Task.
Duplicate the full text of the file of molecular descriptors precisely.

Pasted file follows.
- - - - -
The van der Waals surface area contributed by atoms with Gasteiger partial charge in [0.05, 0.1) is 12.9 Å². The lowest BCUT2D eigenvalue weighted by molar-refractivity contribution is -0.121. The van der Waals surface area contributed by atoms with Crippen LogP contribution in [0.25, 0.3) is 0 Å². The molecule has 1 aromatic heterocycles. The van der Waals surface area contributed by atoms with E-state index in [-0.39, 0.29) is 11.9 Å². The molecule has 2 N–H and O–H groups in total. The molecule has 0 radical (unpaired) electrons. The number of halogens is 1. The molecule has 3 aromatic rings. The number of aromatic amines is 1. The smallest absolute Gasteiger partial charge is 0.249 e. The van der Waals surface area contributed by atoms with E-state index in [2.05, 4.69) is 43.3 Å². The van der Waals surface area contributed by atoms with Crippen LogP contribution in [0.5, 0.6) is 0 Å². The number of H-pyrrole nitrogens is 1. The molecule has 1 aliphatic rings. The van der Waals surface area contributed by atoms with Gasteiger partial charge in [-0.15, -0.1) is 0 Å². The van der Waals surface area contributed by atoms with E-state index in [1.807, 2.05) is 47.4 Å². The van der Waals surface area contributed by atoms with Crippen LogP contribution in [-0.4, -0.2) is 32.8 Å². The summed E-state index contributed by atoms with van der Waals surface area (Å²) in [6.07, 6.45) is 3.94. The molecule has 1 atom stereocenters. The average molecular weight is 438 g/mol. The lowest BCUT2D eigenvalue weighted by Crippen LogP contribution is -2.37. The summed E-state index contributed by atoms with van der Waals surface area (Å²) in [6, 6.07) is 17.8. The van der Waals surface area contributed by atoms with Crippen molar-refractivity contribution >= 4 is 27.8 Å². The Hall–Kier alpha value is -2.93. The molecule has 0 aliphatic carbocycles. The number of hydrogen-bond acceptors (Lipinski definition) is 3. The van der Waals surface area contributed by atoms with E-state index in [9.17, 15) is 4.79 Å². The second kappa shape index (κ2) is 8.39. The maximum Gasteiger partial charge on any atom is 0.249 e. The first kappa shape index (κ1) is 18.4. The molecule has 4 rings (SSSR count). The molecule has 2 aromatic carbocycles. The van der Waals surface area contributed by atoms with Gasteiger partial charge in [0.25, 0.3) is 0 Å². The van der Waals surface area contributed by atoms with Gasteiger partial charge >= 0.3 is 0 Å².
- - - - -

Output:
The van der Waals surface area contributed by atoms with Gasteiger partial charge in [0.05, 0.1) is 12.9 Å². The lowest BCUT2D eigenvalue weighted by molar-refractivity contribution is -0.121. The van der Waals surface area contributed by atoms with Crippen LogP contribution in [0.25, 0.3) is 0 Å². The molecule has 1 aromatic heterocycles. The van der Waals surface area contributed by atoms with E-state index in [-0.39, 0.29) is 11.9 Å². The molecule has 2 N–H and O–H groups in total. The molecule has 0 radical (unpaired) electrons. The number of halogens is 1. The molecule has 3 aromatic rings. The number of aromatic amines is 1. The smallest absolute Gasteiger partial charge is 0.249 e. The van der Waals surface area contributed by atoms with E-state index in [2.05, 4.69) is 43.3 Å². The van der Waals surface area contributed by atoms with Crippen LogP contribution in [0.5, 0.6) is 0 Å². The number of H-pyrrole nitrogens is 1. The molecule has 1 aliphatic rings. The van der Waals surface area contributed by atoms with Gasteiger partial charge in [-0.15, -0.1) is 0 Å². The van der Waals surface area contributed by atoms with E-state index in [1.807, 2.05) is 47.4 Å². The van der Waals surface area contributed by atoms with Crippen LogP contribution in [-0.4, -0.2) is 32.8 Å². The summed E-state index contributed by atoms with van der Waals surface area (Å²) in [6.07, 6.45) is 3.94. The molecule has 1 atom stereocenters. The average molecular weight is 438 g/mol. The lowest BCUT2D eigenvalue weighted by Crippen LogP contribution is -2.37. The summed E-state index contributed by atoms with van der Waals surface area (Å²) in [6, 6.07) is 17.8. The van der Waals surface area contributed by atoms with Crippen molar-refractivity contribution >= 4 is 27.8 Å². The Hall–Kier alpha value is -2.93. The molecule has 0 aliphatic carbocycles. The number of hydrogen-bond acceptors (Lipinski definition) is 3. The van der Waals surface area contributed by atoms with E-state index in [9.17, 15) is 4.79 Å². The second kappa shape index (κ2) is 8.39. The maximum Gasteiger partial charge on any atom is 0.249 e. The first kappa shape index (κ1) is 18.4. The molecule has 4 rings (SSSR count). The molecule has 2 aromatic carbocycles. The van der Waals surface area contributed by atoms with Gasteiger partial charge in [0.25, 0.3) is 0 Å². The van der Waals surface area contributed by atoms with Gasteiger partial charge >= 0.3 is 0 Å².